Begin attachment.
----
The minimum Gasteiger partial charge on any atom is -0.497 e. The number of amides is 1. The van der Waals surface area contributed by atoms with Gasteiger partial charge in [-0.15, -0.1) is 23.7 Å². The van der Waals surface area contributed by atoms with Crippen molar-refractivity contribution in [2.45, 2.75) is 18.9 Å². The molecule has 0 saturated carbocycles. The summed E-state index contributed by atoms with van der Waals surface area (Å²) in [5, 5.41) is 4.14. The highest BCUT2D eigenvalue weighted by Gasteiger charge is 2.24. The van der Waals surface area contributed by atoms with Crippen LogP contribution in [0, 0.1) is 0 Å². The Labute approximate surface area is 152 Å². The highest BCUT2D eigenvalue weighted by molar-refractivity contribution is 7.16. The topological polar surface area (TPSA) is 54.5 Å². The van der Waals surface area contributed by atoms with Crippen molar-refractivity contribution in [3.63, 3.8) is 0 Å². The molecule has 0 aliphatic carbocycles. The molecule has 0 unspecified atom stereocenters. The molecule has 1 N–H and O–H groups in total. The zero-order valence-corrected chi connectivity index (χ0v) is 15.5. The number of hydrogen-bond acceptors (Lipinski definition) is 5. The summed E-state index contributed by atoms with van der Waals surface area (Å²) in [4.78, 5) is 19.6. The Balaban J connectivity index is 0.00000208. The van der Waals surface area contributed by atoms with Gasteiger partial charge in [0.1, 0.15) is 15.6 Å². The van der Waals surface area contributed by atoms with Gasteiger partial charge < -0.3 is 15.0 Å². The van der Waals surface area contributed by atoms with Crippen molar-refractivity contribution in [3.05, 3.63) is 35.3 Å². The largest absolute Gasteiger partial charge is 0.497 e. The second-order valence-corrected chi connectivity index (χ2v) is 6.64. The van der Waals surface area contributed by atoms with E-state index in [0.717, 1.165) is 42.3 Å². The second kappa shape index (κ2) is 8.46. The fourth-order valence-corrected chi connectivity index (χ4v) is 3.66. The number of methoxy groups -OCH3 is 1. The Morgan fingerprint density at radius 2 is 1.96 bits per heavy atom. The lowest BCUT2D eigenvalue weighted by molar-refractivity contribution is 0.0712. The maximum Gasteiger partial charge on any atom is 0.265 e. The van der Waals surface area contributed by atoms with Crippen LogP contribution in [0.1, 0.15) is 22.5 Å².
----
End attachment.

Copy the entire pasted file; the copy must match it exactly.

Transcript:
The minimum Gasteiger partial charge on any atom is -0.497 e. The number of amides is 1. The van der Waals surface area contributed by atoms with Gasteiger partial charge in [-0.15, -0.1) is 23.7 Å². The van der Waals surface area contributed by atoms with Crippen molar-refractivity contribution in [2.45, 2.75) is 18.9 Å². The molecule has 0 saturated carbocycles. The summed E-state index contributed by atoms with van der Waals surface area (Å²) in [5, 5.41) is 4.14. The highest BCUT2D eigenvalue weighted by Gasteiger charge is 2.24. The van der Waals surface area contributed by atoms with Crippen LogP contribution in [0, 0.1) is 0 Å². The Labute approximate surface area is 152 Å². The highest BCUT2D eigenvalue weighted by molar-refractivity contribution is 7.16. The topological polar surface area (TPSA) is 54.5 Å². The van der Waals surface area contributed by atoms with Crippen molar-refractivity contribution in [3.63, 3.8) is 0 Å². The molecule has 0 aliphatic carbocycles. The molecule has 0 unspecified atom stereocenters. The molecule has 1 N–H and O–H groups in total. The zero-order valence-corrected chi connectivity index (χ0v) is 15.5. The number of hydrogen-bond acceptors (Lipinski definition) is 5. The summed E-state index contributed by atoms with van der Waals surface area (Å²) in [4.78, 5) is 19.6. The Balaban J connectivity index is 0.00000208. The van der Waals surface area contributed by atoms with Gasteiger partial charge in [0.1, 0.15) is 15.6 Å². The van der Waals surface area contributed by atoms with Gasteiger partial charge < -0.3 is 15.0 Å². The van der Waals surface area contributed by atoms with Crippen molar-refractivity contribution in [3.05, 3.63) is 35.3 Å². The largest absolute Gasteiger partial charge is 0.497 e. The second-order valence-corrected chi connectivity index (χ2v) is 6.64. The van der Waals surface area contributed by atoms with E-state index in [0.717, 1.165) is 42.3 Å². The second kappa shape index (κ2) is 8.46. The fourth-order valence-corrected chi connectivity index (χ4v) is 3.66. The number of methoxy groups -OCH3 is 1. The Morgan fingerprint density at radius 2 is 1.96 bits per heavy atom. The lowest BCUT2D eigenvalue weighted by molar-refractivity contribution is 0.0712. The maximum Gasteiger partial charge on any atom is 0.265 e. The van der Waals surface area contributed by atoms with Crippen LogP contribution in [0.1, 0.15) is 22.5 Å².